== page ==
Exam Two Study Guide

Exam Two Study Guide - Exam II Study Guide Early American...

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Exam II Study Guide Early American poor laws o English Elizabethan Poor Law of 1601 : first piece of legislation establishing coherent, consistent public support for needy people through local taxes; first to establish categories of eligible recipients Dependent children- no relatives capable of supporting them were placed in service under whatever citizen placed the lowest bid for public reimbursement to provide the child’s care; boys served as apprentices until 24 th birthday, girls provided domestic help until they were 21 or married Impotent poor- included those who were physically/mentally unable to work; given indoor relief (placed inside institutions providing food and shelter called almshouses or poorhouses) or outdoor relief (offered the opportunity to live outside of the institution but receive material help in the form of food, clothing, and fuel) Able bodied poor- provided any substandard employment available and forced to work or suffer jail or other punishments, even death o 1662 Law of Settlement : established a notable new principle of social welfare service provision Residency requirement- potential aid recipients were required to establish that they had dwelled in some location for some designated time before they could receive assistance or benefits from the political body governing that location; conservative view o Speenhamland System (1795) : supplemented the income of all poor people so that everyone would have what was deemed the minimum income necessary for survival; no work incentives Work incentives- logical rewards/benefits that encourage people to work o English Poor Law Reforms of 1834 : reduced all outdoor relief and brought back workhouses as the only place where able-bodied people could receive benefits; 3 trends resulted from these reforms Public attitudes toward the poor became hostile and resentful The public came to blame the poor for their poverty Blaming the victim- ascribing fault to the people who are hurt, have problems beyond their control, have few resources, or have been victimized by some crime or unexpected circumstances Concept of being less eligible (idea that benefits should be lower than what the poorest working people could earn) Ways poor and mentally ill were dealt with in early American society o Colonists viewed poor as a natural part of the social order and the community; reflected institutional view of social welfare (society’s ongoing responsibility to provide its citizens with needed benefits and resources) o Communities demonstrated the concept of who was worthy versus unworthy to receive benefits Worthy poor : pitied, community found ways to care for them; families took turns housing the poor during the year; taxes on the poor were reduced; free medical attention to poor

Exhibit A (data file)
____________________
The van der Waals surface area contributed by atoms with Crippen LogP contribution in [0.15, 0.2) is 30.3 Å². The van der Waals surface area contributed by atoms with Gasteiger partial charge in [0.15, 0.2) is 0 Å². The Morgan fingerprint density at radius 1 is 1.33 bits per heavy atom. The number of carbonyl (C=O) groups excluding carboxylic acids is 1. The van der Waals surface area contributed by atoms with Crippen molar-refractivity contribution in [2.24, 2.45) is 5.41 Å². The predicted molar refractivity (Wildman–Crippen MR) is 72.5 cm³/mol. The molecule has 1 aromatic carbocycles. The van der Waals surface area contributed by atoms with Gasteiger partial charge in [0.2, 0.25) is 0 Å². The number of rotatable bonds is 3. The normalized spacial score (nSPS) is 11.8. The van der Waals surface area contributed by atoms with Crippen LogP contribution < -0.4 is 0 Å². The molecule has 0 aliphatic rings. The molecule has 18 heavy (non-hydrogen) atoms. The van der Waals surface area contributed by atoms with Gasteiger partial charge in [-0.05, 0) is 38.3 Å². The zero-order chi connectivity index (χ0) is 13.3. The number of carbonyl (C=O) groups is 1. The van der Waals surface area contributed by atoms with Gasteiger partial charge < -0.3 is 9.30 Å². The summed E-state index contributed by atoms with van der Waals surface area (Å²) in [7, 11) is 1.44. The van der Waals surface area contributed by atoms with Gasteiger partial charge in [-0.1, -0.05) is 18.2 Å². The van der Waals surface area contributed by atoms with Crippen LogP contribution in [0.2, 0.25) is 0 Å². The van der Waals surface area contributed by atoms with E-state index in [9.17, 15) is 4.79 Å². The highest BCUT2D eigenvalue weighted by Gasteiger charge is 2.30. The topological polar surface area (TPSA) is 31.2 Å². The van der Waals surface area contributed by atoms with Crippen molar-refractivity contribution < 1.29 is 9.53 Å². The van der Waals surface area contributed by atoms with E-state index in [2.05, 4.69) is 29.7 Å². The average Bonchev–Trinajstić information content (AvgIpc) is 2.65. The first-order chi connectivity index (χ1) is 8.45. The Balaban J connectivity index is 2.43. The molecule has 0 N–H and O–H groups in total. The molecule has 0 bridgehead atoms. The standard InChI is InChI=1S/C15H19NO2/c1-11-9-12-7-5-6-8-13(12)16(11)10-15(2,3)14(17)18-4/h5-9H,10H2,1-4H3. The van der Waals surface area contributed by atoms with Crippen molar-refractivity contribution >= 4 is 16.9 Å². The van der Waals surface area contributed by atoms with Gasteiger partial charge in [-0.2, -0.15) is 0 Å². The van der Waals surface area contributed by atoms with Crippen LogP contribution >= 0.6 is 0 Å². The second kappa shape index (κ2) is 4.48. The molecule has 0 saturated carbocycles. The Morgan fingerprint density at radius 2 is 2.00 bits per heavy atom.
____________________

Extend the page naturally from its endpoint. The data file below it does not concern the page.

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Exam II Study Guide o By the 1820’s and 1830’s people were beginning to view poverty as a social problem and a potential source of crime, social unrest, and long term dependence;
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Exam Two Study Guide - Exam II Study Guide Early American...

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